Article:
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Hangover-Free Alcohol Could Replace Regular Alcohol in the Next Few Years Hangover-Free Alcohol Could Replace Regular Alcohol in the Next Few Years

Hangover-Free Alcohol Could Replace Regular Alcohol in the Next Few Years

by Joel Stice Dec 11, 2017

This is not a drill – alcohol that doesn’t result in a hangover is coming to a bar near you.

Just imagine, having drinks with friends on a Friday night without the worry of waking up the next morning with a pounding headache. With the discovery of a new type of synthetic alcohol called “alcosynth,” the hangover and its nasty effects of dry mouth, headache and nausea will be a thing of the past.

Alcosynth was developed by Imperial College Professor and former government drugs advisor David Nutt, and mimics all the fun properties of alcohol without resulting in the traits of a hangover. So far, Nutt has patented around 90 different alcosynth compounds.

“It will be there alongside the scotch and the gin, they’ll dispense the alcosynth into your cocktail and then you’ll have the pleasure without damaging your liver and your heart,” Nutt told the Independent. “They go very nicely into mojitos. One is pretty tasteless, the other has a bitter taste.”

Alcosynth probably won’t be on your favorite bartender’s shelf next year, but the day when you no longer have to tell your boss some bogus lie about why you can’t come to work could come soon. The alcosynth compounds are now being put through various tests and Nutt hopes that by 2050, it could completely replace regular alcohol.

According to Nutt, the drink industry has been expecting the demise of traditional alcohol for some time now. “People want healthier drinks,” Nutt said. “They [drink industry] know that and have been planning for this for at least 10 years. But they don’t want to rush into it, because they’re making so much money from conventional alcohol.”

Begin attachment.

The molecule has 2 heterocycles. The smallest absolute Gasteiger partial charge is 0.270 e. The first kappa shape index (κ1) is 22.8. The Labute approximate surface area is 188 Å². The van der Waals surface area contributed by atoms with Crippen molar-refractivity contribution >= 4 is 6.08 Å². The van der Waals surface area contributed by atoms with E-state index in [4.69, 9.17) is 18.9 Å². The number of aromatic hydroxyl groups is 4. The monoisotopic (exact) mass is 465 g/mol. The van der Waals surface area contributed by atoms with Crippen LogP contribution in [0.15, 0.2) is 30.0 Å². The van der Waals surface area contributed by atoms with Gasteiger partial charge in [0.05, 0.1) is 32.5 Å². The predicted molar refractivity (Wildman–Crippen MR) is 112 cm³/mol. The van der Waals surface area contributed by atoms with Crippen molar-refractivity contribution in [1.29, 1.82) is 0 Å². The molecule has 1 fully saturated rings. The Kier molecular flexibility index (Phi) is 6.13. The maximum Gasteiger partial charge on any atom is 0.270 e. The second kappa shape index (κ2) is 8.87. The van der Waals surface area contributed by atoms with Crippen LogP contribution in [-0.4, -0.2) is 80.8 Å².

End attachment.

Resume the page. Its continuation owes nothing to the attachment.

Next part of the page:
Professor Nutt has been a somewhat controversial figure in his field. He was let go from his government position as drug tsar in 2009, after claiming that taking ecstasy was less dangerous than horseback riding (please don’t conduct your own field experiment on this claim). Early experiments into alcosynth used a derivative of benzodiazepine – similar to valium – to mimic the positive effects of alcohol on the brain, though Nutt has said this latest version does not.

A U.K. Department of Health spokesperson said that while it would be “great for producing better workforce efficiency” the idea was still too new and likely wouldn’t receive funding until it was more developed and could “be judged on its merits.”

Unlike regular alcohol, Nutt said that he’s found a way to put a cap on the effects of alcosynth; meaning that regardless of how many drinks you had, you would probably never reach the point of blacking out. Nutt said that while his team has not yet “tested it to destruction”, it’s safer than traditional alcohol. “We think the effects round out at about four or five ‘drinks’, then the effect would max out.”

One of Nutt’s researchers, Guy Bentley, told the Independent that they’re trying to forge a similar path as e-cigarettes in regards to their alternative to tobacco. Currently, drinking-related diseases and deaths are the third biggest health risk in the U.K., after smoking and obesity.

Of course, not everyone is going to be onboard with the idea of a hangover-free alcohol. Some people are going to hold onto the belief that if you drink in excess, that pounding headache is just your body’s way of calling you out on being a dumbass. Still, it’s difficult not to want to raise a glass up and toast the idea of saying goodbye to hangovers… forever.